EVERYDAY CONSUMPTION AND ITS CONSEQUENCES - 2018/9

Module code: SOC2068

Module Overview

This module begins by introducing students to the sociology of everyday consumption – considering why sociology should engage with mundane consumption and outlining theoretical perspectives on its role in identity construction, distinction and the maintenance of relationships. We are increasingly confronted, however, by arguments about the negative individual, social and environmental consequences of our consumption practices. We critically examine these arguments and then explore the possibility of sustainable, alternative and ethical modes of consumption.

Module provider

Sociology

Module Leader

BURNINGHAM KA Dr (Sociology)

Number of Credits: 15

ECTS Credits: 7.5

Framework: FHEQ Level 5

JACs code: L360

Module cap (Maximum number of students): N/A

Module Availability

Semester 2

Prerequisites / Co-requisites

N/A

Module content

Indicative content includes:


What is everyday consumption and why study it?
Theoretical approaches to the social roles of consumption
Consumption and everyday practice
Inconspicuous consumption
Arguments about the negative consequences of consumption in terms of individual wellbeing, global social inequalities and environmental impacts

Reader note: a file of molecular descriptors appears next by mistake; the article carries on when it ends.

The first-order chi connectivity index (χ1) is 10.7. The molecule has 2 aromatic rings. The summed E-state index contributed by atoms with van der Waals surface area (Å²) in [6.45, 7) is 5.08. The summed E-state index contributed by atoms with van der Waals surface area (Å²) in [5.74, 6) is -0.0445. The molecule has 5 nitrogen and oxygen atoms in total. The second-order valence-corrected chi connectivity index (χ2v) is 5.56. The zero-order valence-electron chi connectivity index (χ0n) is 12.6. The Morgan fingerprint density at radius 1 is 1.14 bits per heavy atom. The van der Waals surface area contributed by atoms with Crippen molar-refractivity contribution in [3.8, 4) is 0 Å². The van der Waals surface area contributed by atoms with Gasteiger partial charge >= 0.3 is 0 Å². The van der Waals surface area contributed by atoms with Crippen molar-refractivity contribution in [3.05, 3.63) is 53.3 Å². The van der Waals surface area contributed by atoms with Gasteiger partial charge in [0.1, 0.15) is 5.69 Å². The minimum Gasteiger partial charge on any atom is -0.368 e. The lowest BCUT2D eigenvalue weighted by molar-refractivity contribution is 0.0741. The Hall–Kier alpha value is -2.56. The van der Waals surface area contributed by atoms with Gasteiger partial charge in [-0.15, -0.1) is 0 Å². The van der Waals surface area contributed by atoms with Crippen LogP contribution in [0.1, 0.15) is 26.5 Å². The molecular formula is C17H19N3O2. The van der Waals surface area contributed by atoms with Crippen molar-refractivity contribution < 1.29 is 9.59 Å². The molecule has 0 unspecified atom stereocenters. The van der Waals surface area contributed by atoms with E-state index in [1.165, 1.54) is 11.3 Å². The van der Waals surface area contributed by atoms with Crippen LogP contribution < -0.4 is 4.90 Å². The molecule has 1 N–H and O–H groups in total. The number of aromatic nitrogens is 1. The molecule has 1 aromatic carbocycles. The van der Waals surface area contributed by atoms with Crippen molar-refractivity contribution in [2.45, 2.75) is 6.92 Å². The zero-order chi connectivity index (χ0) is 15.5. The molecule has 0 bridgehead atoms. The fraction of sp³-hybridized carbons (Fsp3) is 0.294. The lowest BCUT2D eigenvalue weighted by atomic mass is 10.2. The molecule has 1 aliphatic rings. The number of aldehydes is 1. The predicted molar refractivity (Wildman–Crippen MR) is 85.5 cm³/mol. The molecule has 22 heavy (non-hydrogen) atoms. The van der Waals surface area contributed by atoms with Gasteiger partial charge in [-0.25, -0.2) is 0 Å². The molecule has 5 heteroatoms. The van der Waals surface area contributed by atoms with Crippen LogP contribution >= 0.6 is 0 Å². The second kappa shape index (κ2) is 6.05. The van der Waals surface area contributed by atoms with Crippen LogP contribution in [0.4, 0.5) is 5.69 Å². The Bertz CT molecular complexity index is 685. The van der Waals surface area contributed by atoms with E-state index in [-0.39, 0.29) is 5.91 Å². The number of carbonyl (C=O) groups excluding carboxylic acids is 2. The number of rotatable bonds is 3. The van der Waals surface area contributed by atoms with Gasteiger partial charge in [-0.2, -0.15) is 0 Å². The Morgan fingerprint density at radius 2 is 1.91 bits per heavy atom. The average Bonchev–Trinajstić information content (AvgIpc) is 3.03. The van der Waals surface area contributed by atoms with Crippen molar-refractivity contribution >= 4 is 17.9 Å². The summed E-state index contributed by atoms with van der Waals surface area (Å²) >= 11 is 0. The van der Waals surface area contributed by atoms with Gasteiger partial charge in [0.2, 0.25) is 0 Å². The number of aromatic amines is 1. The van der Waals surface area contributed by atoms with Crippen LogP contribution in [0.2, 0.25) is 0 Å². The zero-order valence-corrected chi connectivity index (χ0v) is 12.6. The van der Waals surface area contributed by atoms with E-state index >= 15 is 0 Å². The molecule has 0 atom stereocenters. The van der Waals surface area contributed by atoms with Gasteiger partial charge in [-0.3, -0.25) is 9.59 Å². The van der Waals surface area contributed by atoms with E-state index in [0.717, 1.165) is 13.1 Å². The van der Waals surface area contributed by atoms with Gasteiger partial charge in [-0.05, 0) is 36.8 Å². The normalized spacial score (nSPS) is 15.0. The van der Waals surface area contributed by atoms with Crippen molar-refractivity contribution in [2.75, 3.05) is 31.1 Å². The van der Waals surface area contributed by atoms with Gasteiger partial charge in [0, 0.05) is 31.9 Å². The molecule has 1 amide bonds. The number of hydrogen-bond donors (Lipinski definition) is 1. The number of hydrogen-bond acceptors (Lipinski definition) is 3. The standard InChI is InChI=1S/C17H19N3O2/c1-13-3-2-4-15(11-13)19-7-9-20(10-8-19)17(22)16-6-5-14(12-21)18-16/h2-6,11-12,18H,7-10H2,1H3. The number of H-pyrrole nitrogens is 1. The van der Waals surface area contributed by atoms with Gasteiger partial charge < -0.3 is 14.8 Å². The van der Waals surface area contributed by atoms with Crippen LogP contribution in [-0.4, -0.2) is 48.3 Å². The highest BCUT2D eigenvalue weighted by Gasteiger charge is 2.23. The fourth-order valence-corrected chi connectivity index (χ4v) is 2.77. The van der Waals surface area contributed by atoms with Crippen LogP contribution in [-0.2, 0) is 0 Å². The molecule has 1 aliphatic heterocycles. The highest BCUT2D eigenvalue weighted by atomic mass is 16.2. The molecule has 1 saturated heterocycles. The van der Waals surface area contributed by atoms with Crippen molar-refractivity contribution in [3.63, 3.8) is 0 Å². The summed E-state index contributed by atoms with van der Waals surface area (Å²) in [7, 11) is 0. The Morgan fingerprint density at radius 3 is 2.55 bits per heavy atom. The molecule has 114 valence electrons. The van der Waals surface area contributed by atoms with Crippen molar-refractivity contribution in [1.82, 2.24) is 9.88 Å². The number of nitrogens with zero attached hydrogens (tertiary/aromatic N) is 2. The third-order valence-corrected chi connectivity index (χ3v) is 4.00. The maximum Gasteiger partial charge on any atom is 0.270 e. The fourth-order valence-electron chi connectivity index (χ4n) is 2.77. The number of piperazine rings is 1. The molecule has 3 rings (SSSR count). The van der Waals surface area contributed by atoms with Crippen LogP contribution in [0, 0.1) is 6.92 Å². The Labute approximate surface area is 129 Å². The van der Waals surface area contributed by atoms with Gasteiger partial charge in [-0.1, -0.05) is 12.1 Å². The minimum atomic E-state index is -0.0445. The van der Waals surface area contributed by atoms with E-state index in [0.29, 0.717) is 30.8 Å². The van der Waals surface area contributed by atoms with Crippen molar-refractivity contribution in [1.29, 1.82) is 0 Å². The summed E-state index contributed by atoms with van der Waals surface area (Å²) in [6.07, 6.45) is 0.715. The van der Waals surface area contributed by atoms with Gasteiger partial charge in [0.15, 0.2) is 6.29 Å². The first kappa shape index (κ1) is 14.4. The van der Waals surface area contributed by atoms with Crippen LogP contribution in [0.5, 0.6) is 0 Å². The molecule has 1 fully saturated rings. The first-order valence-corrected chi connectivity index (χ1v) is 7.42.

Conceptualising ethical & sustainable consumption


 

Assessment pattern

Assessment type Unit of assessment Weighting
Coursework ESSAY (1,500 WORDS) 40
Coursework CASE STUDY (2,500 WORDS) 60

Alternative Assessment

N/A

Assessment Strategy

The assessment strategy is designed to provide students with the opportunity to demonstrate their understandings of distinct approaches to everyday consumption and to apply these along with arguments about the consequences of consumption to examples of contemporary consumption.

Thus, the summative assessment for this module consists of:



One 1,500 word essay providing a critical evaluation of one or more sociological perspectives on everyday consumption. Usually week 6


A case study in which students apply theories of consumption and arguments about the consequences of consumption to a case study of a material, product or service of their choice. Usually week 12.



Formative assessment and feedback

Students will receive oral feedback on their understanding and presentations in seminars and written feedback on assignments will be provided within three weeks. The course convenor will be available for one to one meetings with students to provide guidance on any aspect of the module

Module aims

  • Introduce students to the sociology of everyday consumption
  • Critically engage with arguments about the consequences of mundane consumption
  • Develop understanding of empirical research on ethical and sustainable consumption

Learning outcomes

Attributes Developed
1 Demonstrate a familiarity with key theoretical approaches to everyday consumption KC
2 Evaluate arguments and evidence about the negative social and environmental consequences of consumption KCP